Had Mr. Cain thought about it for a minute, he would have considered Anwar al-Awlaki, a US born terrorist who ran his butt off to Yemen when the US started gathering a whole bunch of info, in particular with his Falls Church, VA radical Mosque. The Times Square Bomber was a naturalized US citizen.

    There is a big difference between taking out American citizens, even in foreign countries, and taking out American citizens that have not broken the law, or who have not been radicalized. It seems to me that the Cato Institute lumps all of them together, simply because they are anti-war, and want nothing more than to cut our Defense/National Security budget. I adore Herman Cain, but on this issue, I have serious dissagrements.

    Sorry for the spelling errors, I am not starting my post over to find the correct spelling.

    • Well SEC on this one I we will have to agree to disagree kind of because I am going to use it to BURN the shit out of Obama, if I can turn half of those lefty parasites against him for the election of 2012, well I will suck it up, hell I personally would make the whole Middle East right up to Israels borders a glass lot, so I really don’t care if one pos is killed by our military but I do care that he has targeted a US citizen for murder without trial and jury, after listening to the left for 8 LONNNNNNNNNNNG years talk about MY President Bush and his “radicalism” I am certainly not going to let the biggest lying leftist get away with his radicalism!

      obtw who cares about spelling…lol!

    • Agreed SEC, the commander in chief must not be hampered in his duty to defend the country to separate out citizens from non-citizens that are waging war against the US. Our President must have the power to so act. Voters should consider the character and judgment of the candidates when they vote to grant this power. And if we think a President has misused that power, then we can impeach or not re-elect. Would UBL have been entitled to police-like domestic rights instead of being taken out in a military operation if he was a US citizen that was waging war against the US? Of course not.

      • The only thing I can say is I am so thankful for the 22nd amendment. I want Obama gone after four years, and I certainly do not want the 22nd amendment repealed so he can be president for life. I have become quite jaded and pessimistic about voters that are able to consider character and judgement when they vote.

  1. I read the link to the article which addresses the Cato Institute position. The Cato Institute is a libertarian think tank, which is anti-war. They actually make the Christmas Day Bomber out to be a figment of our imagination in the War on Terror.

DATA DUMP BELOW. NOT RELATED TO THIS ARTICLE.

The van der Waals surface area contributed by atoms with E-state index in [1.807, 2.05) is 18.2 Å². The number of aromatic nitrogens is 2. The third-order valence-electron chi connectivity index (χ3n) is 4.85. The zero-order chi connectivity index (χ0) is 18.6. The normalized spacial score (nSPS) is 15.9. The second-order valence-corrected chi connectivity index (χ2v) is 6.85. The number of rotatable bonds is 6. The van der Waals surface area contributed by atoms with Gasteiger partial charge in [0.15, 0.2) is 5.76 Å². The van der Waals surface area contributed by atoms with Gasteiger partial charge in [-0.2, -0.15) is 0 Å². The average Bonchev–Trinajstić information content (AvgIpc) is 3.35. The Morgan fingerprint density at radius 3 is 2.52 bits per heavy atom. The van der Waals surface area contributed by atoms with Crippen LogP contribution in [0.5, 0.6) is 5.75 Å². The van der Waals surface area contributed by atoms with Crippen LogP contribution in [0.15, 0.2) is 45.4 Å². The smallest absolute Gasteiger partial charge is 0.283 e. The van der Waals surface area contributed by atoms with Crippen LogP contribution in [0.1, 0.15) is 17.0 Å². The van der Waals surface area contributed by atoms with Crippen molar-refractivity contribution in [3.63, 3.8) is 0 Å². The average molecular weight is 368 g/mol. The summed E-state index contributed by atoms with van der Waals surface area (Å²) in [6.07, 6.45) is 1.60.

This is probably one of my first big dissapointments with Cain, who I have supported with no shame. I love his position on the radical islamists. This statement just doesn’t fit his prior policy, at all.

    Had Mr. Cain thought about it for a minute, he would have considered Anwar al-Awlaki, a US born terrorist who ran his butt off to Yemen when the US started gathering a whole bunch of info, in particular with his Falls Church, VA radical Mosque. The Times Square Bomber was a naturalized US citizen.

    There is a big difference between taking out American citizens, even in foreign countries, and taking out American citizens that have not broken the law, or who have not been radicalized. It seems to me that the Cato Institute lumps all of them together, simply because they are anti-war, and want nothing more than to cut our Defense/National Security budget. I adore Herman Cain, but on this issue, I have serious dissagrements.

    Sorry for the spelling errors, I am not starting my post over to find the correct spelling.

    • Well SEC on this one I we will have to agree to disagree kind of because I am going to use it to BURN the shit out of Obama, if I can turn half of those lefty parasites against him for the election of 2012, well I will suck it up, hell I personally would make the whole Middle East right up to Israels borders a glass lot, so I really don’t care if one pos is killed by our military but I do care that he has targeted a US citizen for murder without trial and jury, after listening to the left for 8 LONNNNNNNNNNNG years talk about MY President Bush and his “radicalism” I am certainly not going to let the biggest lying leftist get away with his radicalism!

      obtw who cares about spelling…lol!

    • Agreed SEC, the commander in chief must not be hampered in his duty to defend the country to separate out citizens from non-citizens that are waging war against the US. Our President must have the power to so act. Voters should consider the character and judgment of the candidates when they vote to grant this power. And if we think a President has misused that power, then we can impeach or not re-elect. Would UBL have been entitled to police-like domestic rights instead of being taken out in a military operation if he was a US citizen that was waging war against the US? Of course not.

      • The only thing I can say is I am so thankful for the 22nd amendment. I want Obama gone after four years, and I certainly do not want the 22nd amendment repealed so he can be president for life. I have become quite jaded and pessimistic about voters that are able to consider character and judgement when they vote.